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Practice of the Imagination

David Whyte


David Whyte is a featured presenter at the Wake Up Festival and author of the Sounds True audio learning program What to Remember When Waking: The Disciplines of an Everyday Life. His latest book of poetry is Pilgrim.

In an Insights at the Edge podcast interview with Sounds True publisher Tami Simon, David speaks about waking up as being present through the “constant and inescapable nature of your own vulnerability.” By turning toward the part of us that is open to the world whether we want to be or not—and not shying away from it—we discover a place inside, initially tender, where we are able to meet a precious, unlooked-for aspect of the exposed heart. In the wake of this contact, we can then cultivate that initial sense of what at first seems like a weakness into what David calls “robust vulnerability.”

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Spiritual Awakening: A Radical Shift in Identity

With Adyashanti

A Free Live Video Stream from the Opening Night of the Wake Up Festival
Wednesday, August 22, 2012, from 9:00pm to 11:00 pm ET (GMT-4)
Broadcast live from the YMCA of the Rockies in Estes Park, CO

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We're so happy to be offering a FREE live video stream of Adyashanti's keynote from the opening night of the Wake Up Festival and to be able to share with viewers around the world a part of our very special event. To learn more about the live stream—or to register at no cost—please visit [link].

More and more people are "waking up" spiritually—and finding the experience unsettling and disorienting. According to Adyashanti, the provocative author of The End of your World and Falling into Grace, this is because true awakening is nothing short of a radically transformational shift in identity.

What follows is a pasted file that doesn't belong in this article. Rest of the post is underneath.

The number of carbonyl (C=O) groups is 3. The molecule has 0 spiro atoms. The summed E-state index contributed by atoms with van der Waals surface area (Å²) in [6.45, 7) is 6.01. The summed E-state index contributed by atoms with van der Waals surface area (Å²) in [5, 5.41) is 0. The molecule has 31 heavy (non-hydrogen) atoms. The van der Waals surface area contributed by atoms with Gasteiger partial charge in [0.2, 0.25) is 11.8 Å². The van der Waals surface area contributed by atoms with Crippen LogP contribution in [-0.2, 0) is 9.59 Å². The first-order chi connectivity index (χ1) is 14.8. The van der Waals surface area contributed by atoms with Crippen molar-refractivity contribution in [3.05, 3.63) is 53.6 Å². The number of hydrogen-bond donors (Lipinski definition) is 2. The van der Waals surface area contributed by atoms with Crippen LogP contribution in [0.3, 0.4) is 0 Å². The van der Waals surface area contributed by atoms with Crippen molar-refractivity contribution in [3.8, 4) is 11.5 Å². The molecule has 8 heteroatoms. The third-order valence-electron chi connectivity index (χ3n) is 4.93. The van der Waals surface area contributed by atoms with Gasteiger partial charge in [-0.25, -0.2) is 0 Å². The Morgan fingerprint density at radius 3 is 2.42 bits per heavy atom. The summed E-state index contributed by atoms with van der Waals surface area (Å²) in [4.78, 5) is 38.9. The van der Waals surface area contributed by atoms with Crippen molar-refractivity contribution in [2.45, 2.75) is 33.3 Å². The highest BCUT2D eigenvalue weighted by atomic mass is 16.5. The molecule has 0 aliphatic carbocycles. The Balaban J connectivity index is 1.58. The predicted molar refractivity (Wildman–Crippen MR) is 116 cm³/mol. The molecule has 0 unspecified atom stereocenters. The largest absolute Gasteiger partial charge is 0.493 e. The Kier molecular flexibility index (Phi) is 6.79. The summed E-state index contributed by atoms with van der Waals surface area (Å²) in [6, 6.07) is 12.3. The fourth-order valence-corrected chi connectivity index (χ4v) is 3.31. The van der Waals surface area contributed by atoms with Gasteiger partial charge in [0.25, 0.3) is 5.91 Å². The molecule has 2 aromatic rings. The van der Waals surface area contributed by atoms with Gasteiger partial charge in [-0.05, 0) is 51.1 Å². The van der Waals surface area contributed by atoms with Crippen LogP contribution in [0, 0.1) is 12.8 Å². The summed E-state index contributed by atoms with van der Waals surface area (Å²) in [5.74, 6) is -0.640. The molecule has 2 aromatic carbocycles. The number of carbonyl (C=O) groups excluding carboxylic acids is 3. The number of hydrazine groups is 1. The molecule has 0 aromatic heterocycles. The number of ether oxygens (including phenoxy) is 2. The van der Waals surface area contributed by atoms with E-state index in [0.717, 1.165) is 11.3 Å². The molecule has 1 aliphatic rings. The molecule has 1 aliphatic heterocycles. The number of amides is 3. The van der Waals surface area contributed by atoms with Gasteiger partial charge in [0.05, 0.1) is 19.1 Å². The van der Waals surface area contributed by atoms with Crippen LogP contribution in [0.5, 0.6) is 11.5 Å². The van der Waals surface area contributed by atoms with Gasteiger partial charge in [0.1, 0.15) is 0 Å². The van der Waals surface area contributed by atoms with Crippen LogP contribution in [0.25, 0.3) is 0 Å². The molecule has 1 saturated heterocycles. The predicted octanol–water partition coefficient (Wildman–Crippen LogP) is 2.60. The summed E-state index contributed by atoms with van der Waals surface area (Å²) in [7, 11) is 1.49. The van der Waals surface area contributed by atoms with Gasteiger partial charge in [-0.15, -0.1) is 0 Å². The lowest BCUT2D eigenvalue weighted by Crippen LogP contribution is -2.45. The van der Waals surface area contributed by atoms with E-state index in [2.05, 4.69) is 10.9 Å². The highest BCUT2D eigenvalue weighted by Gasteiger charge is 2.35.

As Adyashanti puts it, "The simplest thing one can say about the experiential knowledge of awakening is that it is a shift in one's perception. This is the heart of awakening. There is...

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Don't forget! Evening passes are available.

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Your Original Face

Tami Simon

There is a famous Zen koan that asks, “What is your original face, the face you had before you were born?”

Whenever I have heard this koan, my first response is, “I have no idea how to answer that.” And of course, that is the purpose of a Zen koan, to confound the thinking mind and in so doing, wake us up to a deeper form of knowing.

One thing I have noticed is that the more I am able to sit in that not knowing state, to rest in a sense of “just being”, the more I can relax and feel what, if anything, is needed next. It is not a conceptual process; it is more like a listening. And from that listening, originality emerges (“original” meaning “from the origin” or “from the source”).

Waking up is not about copying anyone or anything. It can’t be. Because as soon as we are mimicking something, we are recycling someone else’s experience. We are one step removed from the source; we are no longer rooted in our own moment-to-moment revelatory experience.

My basic point here is that the more we discover our own Original Face, the face we had before we were born, the more confident we become in expressing ourselves in unique ways. In a sense, great spiritual teachers feel to me like great “artists of the spirit.”  And like an inspired musician, poet, or painter, a spiritual artist knows that he or she must spend time in the space of not knowing and then trust the melodies, visions, words, and guidance that come through.

Sometimes people say to me that they are afraid of spiritual awakening because they are afraid of being erased, afraid that they will turn into a paste of nothingness. What I have found is that the more we drop the sense of being separate and disconnected, the more we tune to the underlying, unifying  “hum” of being, the more we become plugged in to a current that begins to animate our life. And sometimes, the life force expresses through us in pretty outrageous ways. We take chances. We...

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